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post #1 of 16 Old 10-12-2008 Thread Starter
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Stuck Fuel Guage

Problem: The guage for my diesel tank seems to be stuck on full. When powered off, the guage drops to 'empty' but when turned on, pegs out on 'full' even though I know there's less than a full tank. I've found what I believe to be the guage on the top of the tank (a plate screwed on with calking around it and wire leads). I know it sounds like I'm a simpleton, but does introducing air into the fuel tank cause any problems? I wouldn't think so but the last thing I want to do is break something with my tinkering.

Question: What landmines are involved if I simply remove the calking, unscrew the plate and pull the guage to see if it can be unstuck?

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post #2 of 16 Old 10-12-2008
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Its not a "pressurized system", so remove the sensor sending unit from the tank as you like. Sometimes those floats will get crud on them and stick like that.

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post #3 of 16 Old 10-12-2008
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As an added safety measure, I'd be certain to make sure all power is off and remove the sender wire before taking it out.
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post #4 of 16 Old 10-12-2008
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You will not lose much by looking at it, and it is probably easy to re-seal it.
In the tank, you have what's known as the "sender"... a form of transducer. The guage (presumably elsewhere) , gives you the reading. The guage is really a current measuring device. Probably the sender float is just stuck in the up position. If a wire was broken, or had fallen off, I would expect it to read nothing all the time.
I don't think the sender float has flooded, otherwise it would read empty all the time.
It's worth a look to open it.
It is very easy to test them... you just push the float up and down and watch the readings.
Beware if the tank is a gasoline tank. Gasoline is very unforgiving. All your testing wil have to be remote, with the float taken out completely and no power delivered to it until it is.
Is it a diesel tank?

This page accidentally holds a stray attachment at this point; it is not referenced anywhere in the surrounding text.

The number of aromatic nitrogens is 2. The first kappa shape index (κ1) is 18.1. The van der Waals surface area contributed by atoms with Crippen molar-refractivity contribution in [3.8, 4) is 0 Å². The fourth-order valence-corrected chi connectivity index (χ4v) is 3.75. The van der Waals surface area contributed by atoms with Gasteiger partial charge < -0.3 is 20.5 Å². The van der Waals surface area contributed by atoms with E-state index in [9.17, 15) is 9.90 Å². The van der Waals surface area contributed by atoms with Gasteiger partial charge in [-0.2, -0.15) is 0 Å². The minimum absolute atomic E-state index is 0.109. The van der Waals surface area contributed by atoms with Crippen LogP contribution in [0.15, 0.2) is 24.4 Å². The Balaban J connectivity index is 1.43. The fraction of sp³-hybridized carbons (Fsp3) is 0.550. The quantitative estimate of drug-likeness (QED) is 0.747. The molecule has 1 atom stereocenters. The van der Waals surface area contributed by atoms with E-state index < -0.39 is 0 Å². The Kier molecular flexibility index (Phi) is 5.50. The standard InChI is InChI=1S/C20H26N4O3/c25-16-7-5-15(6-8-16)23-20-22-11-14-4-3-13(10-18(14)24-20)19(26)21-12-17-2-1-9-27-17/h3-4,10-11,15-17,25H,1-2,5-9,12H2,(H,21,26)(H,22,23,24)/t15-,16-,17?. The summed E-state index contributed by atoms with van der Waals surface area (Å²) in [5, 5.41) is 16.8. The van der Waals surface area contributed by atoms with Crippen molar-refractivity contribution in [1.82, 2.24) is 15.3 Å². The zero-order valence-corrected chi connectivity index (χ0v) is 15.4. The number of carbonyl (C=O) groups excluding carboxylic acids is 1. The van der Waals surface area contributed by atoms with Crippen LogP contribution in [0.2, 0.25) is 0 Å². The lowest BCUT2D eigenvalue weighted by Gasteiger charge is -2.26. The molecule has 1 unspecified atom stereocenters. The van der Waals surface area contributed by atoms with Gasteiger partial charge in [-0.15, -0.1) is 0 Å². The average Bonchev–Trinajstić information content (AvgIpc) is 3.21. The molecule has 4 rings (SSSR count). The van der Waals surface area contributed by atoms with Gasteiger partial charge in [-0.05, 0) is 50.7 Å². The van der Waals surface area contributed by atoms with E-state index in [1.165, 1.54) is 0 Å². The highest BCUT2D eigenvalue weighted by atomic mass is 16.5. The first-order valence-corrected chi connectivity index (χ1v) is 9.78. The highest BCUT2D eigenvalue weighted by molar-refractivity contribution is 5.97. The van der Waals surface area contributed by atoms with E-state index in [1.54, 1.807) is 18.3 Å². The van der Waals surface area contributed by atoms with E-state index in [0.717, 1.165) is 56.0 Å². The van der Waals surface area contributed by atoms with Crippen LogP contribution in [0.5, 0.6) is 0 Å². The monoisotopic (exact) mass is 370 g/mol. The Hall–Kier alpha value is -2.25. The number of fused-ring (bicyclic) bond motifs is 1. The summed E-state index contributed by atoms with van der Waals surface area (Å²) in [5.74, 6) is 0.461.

Last edited by Rockter; 10-12-2008 at 03:34 PM.
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post #5 of 16 Old 10-12-2008 Thread Starter
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Thanks guys. As I said, it's a diesel so I don't think I risk explosion or anything. I WILL cut the current when I check it out until I have the sender out. If I have to replace the unit, are they hard to match up with the OEM product? The boat was made in sweden and I might have some trouble tracking down an exact match.

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post #6 of 16 Old 10-12-2008
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Let us know what you find. I have the same symptom on one of my gauges but I am suspecting a short circuit somewhere rather than a mechanical fault.

Trouble is, I can't remove the sensor from the tank without removing the tank and to do that, I have to remove the engine.

Jonathan-Livingston
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post #7 of 16 Old 10-12-2008
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I just went through this over the summer. I replaced the sender. Normally you do not need to go back the boat manufacturer to find a replacement.

Sometimes you can run into problems getting the tank to seal when you put it back together. The key clean off the old sealant, then use something like Permatex RTV sealant when you put it back together. Do not over tighten the screws when you reinstall. You don't want to squeeze all of the sealant out for this type of seal. You wont know if you have a good seal until you either fill the tank to the top so you have diesel sitting in the filler hose, or you go sailing and heel the boat over with a nearly full tank. Keep a close eye on it until you are sure it is sealed properly.
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post #8 of 16 Old 10-12-2008
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The best fuel guage is a stick. If it breaks, get a new stick.

Just checking in.
Where ya'll keep'n the wimmin 'round here?
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post #9 of 16 Old 10-12-2008
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I'm with ianhlnd on this one..I call mine a story pole, I used a dowel and put markings and notches at every five gallon point then varnished over it. Another idea if you can' insert a dowel is to string some wooden beads together with a colored bead at each 5 gal. point?

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post #10 of 16 Old 10-13-2008
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Also you could replace the electric gauge with a mechanical one. The gauge sits right on top of the access port. They are much much more reliable then the electric ones. The reliability far outweighs the slightly less convenient placement for reading the fuel level.
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